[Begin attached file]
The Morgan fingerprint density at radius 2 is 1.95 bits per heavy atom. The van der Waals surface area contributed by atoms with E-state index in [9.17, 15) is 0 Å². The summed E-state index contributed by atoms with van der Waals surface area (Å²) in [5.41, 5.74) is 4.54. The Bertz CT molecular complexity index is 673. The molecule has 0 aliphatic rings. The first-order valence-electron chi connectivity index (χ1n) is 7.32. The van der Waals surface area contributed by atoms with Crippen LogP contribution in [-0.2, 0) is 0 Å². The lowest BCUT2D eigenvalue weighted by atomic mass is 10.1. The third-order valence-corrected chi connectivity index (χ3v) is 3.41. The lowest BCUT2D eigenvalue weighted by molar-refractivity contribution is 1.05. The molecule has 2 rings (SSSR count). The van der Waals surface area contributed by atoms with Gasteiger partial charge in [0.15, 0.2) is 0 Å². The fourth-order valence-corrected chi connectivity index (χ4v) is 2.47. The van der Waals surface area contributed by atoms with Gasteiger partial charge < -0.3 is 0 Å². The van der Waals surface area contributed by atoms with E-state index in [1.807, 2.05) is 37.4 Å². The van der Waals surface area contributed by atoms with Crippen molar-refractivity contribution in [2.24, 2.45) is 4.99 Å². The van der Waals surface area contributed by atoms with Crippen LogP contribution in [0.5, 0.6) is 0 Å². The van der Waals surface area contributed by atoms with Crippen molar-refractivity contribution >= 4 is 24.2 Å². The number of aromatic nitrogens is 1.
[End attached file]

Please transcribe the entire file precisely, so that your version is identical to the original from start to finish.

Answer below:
The Morgan fingerprint density at radius 2 is 1.95 bits per heavy atom. The van der Waals surface area contributed by atoms with E-state index in [9.17, 15) is 0 Å². The summed E-state index contributed by atoms with van der Waals surface area (Å²) in [5.41, 5.74) is 4.54. The Bertz CT molecular complexity index is 673. The molecule has 0 aliphatic rings. The first-order valence-electron chi connectivity index (χ1n) is 7.32. The van der Waals surface area contributed by atoms with Crippen LogP contribution in [-0.2, 0) is 0 Å². The lowest BCUT2D eigenvalue weighted by atomic mass is 10.1. The third-order valence-corrected chi connectivity index (χ3v) is 3.41. The lowest BCUT2D eigenvalue weighted by molar-refractivity contribution is 1.05. The molecule has 2 rings (SSSR count). The van der Waals surface area contributed by atoms with Gasteiger partial charge in [0.15, 0.2) is 0 Å². The fourth-order valence-corrected chi connectivity index (χ4v) is 2.47. The van der Waals surface area contributed by atoms with Gasteiger partial charge < -0.3 is 0 Å². The van der Waals surface area contributed by atoms with E-state index in [1.807, 2.05) is 37.4 Å². The van der Waals surface area contributed by atoms with Crippen molar-refractivity contribution in [2.24, 2.45) is 4.99 Å². The van der Waals surface area contributed by atoms with Crippen LogP contribution in [0.5, 0.6) is 0 Å². The van der Waals surface area contributed by atoms with Crippen molar-refractivity contribution >= 4 is 24.2 Å². The number of aromatic nitrogens is 1.